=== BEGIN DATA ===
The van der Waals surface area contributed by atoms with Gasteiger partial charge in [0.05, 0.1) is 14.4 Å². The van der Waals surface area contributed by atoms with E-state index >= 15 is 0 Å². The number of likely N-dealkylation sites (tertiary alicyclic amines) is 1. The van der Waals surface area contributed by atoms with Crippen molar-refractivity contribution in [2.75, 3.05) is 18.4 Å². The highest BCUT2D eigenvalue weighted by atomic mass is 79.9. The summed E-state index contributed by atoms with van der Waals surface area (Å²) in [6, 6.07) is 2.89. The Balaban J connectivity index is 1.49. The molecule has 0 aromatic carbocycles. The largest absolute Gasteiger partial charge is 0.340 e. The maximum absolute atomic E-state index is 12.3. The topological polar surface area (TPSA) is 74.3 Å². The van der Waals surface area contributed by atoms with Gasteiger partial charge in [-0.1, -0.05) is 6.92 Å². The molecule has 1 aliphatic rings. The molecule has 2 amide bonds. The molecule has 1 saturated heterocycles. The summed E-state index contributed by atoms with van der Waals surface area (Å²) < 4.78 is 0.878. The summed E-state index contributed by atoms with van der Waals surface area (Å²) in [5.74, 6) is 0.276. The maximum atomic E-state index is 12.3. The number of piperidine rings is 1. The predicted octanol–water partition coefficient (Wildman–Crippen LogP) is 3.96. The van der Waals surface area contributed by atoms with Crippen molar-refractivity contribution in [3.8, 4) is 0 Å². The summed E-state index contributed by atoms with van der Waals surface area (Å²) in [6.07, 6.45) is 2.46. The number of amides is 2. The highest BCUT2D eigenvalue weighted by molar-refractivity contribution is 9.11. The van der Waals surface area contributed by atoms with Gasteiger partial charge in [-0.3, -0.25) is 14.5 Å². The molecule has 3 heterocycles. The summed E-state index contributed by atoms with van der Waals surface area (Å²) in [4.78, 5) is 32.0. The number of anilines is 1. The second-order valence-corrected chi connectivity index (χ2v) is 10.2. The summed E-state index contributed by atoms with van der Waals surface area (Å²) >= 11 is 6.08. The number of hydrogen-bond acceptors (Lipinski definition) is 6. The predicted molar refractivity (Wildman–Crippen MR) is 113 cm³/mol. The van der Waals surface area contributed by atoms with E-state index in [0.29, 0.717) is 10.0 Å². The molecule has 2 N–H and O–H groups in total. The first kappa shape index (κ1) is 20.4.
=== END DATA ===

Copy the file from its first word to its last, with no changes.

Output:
The van der Waals surface area contributed by atoms with Gasteiger partial charge in [0.05, 0.1) is 14.4 Å². The van der Waals surface area contributed by atoms with E-state index >= 15 is 0 Å². The number of likely N-dealkylation sites (tertiary alicyclic amines) is 1. The van der Waals surface area contributed by atoms with Crippen molar-refractivity contribution in [2.75, 3.05) is 18.4 Å². The highest BCUT2D eigenvalue weighted by atomic mass is 79.9. The summed E-state index contributed by atoms with van der Waals surface area (Å²) in [6, 6.07) is 2.89. The Balaban J connectivity index is 1.49. The molecule has 0 aromatic carbocycles. The largest absolute Gasteiger partial charge is 0.340 e. The maximum absolute atomic E-state index is 12.3. The topological polar surface area (TPSA) is 74.3 Å². The van der Waals surface area contributed by atoms with Gasteiger partial charge in [-0.1, -0.05) is 6.92 Å². The molecule has 1 aliphatic rings. The molecule has 2 amide bonds. The molecule has 1 saturated heterocycles. The summed E-state index contributed by atoms with van der Waals surface area (Å²) < 4.78 is 0.878. The summed E-state index contributed by atoms with van der Waals surface area (Å²) in [5.74, 6) is 0.276. The maximum atomic E-state index is 12.3. The number of piperidine rings is 1. The predicted octanol–water partition coefficient (Wildman–Crippen LogP) is 3.96. The van der Waals surface area contributed by atoms with Crippen molar-refractivity contribution in [3.8, 4) is 0 Å². The summed E-state index contributed by atoms with van der Waals surface area (Å²) in [6.07, 6.45) is 2.46. The number of amides is 2. The highest BCUT2D eigenvalue weighted by molar-refractivity contribution is 9.11. The van der Waals surface area contributed by atoms with Gasteiger partial charge in [-0.3, -0.25) is 14.5 Å². The molecule has 3 heterocycles. The summed E-state index contributed by atoms with van der Waals surface area (Å²) in [4.78, 5) is 32.0. The number of anilines is 1. The second-order valence-corrected chi connectivity index (χ2v) is 10.2. The summed E-state index contributed by atoms with van der Waals surface area (Å²) >= 11 is 6.08. The number of hydrogen-bond acceptors (Lipinski definition) is 6. The predicted molar refractivity (Wildman–Crippen MR) is 113 cm³/mol. The van der Waals surface area contributed by atoms with E-state index in [0.29, 0.717) is 10.0 Å². The molecule has 2 N–H and O–H groups in total. The first kappa shape index (κ1) is 20.4.